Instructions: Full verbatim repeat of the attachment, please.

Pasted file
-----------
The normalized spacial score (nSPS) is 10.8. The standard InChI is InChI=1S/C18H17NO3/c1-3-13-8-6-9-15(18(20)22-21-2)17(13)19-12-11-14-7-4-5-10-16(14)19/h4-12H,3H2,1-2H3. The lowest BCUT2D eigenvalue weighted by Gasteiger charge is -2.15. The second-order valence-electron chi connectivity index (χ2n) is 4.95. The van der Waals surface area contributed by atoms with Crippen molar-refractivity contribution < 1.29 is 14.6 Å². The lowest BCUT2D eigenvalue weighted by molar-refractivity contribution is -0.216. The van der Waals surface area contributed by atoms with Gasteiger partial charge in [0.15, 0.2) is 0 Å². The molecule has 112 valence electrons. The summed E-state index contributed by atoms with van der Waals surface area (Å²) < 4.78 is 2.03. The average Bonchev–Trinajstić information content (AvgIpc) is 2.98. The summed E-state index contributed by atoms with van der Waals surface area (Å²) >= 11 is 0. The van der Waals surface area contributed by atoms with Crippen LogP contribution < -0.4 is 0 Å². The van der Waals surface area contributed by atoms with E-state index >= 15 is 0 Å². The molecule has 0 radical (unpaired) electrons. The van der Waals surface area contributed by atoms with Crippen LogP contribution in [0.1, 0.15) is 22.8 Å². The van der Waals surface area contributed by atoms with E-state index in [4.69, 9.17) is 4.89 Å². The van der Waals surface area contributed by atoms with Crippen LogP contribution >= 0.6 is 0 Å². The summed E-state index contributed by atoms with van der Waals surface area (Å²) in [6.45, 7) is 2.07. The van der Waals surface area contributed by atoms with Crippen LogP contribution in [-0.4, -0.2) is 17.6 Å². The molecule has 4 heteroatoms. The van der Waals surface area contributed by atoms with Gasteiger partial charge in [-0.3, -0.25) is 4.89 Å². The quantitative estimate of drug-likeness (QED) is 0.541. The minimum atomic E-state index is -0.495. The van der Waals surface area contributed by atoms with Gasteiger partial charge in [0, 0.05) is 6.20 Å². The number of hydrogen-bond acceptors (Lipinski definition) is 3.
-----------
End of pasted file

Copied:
The normalized spacial score (nSPS) is 10.8. The standard InChI is InChI=1S/C18H17NO3/c1-3-13-8-6-9-15(18(20)22-21-2)17(13)19-12-11-14-7-4-5-10-16(14)19/h4-12H,3H2,1-2H3. The lowest BCUT2D eigenvalue weighted by Gasteiger charge is -2.15. The second-order valence-electron chi connectivity index (χ2n) is 4.95. The van der Waals surface area contributed by atoms with Crippen molar-refractivity contribution < 1.29 is 14.6 Å². The lowest BCUT2D eigenvalue weighted by molar-refractivity contribution is -0.216. The van der Waals surface area contributed by atoms with Gasteiger partial charge in [0.15, 0.2) is 0 Å². The molecule has 112 valence electrons. The summed E-state index contributed by atoms with van der Waals surface area (Å²) < 4.78 is 2.03. The average Bonchev–Trinajstić information content (AvgIpc) is 2.98. The summed E-state index contributed by atoms with van der Waals surface area (Å²) >= 11 is 0. The van der Waals surface area contributed by atoms with Crippen LogP contribution < -0.4 is 0 Å². The van der Waals surface area contributed by atoms with E-state index >= 15 is 0 Å². The molecule has 0 radical (unpaired) electrons. The van der Waals surface area contributed by atoms with Crippen LogP contribution in [0.1, 0.15) is 22.8 Å². The van der Waals surface area contributed by atoms with E-state index in [4.69, 9.17) is 4.89 Å². The van der Waals surface area contributed by atoms with Crippen LogP contribution >= 0.6 is 0 Å². The summed E-state index contributed by atoms with van der Waals surface area (Å²) in [6.45, 7) is 2.07. The van der Waals surface area contributed by atoms with Crippen LogP contribution in [-0.4, -0.2) is 17.6 Å². The molecule has 4 heteroatoms. The van der Waals surface area contributed by atoms with Gasteiger partial charge in [-0.3, -0.25) is 4.89 Å². The quantitative estimate of drug-likeness (QED) is 0.541. The minimum atomic E-state index is -0.495. The van der Waals surface area contributed by atoms with Gasteiger partial charge in [0, 0.05) is 6.20 Å². The number of hydrogen-bond acceptors (Lipinski definition) is 3.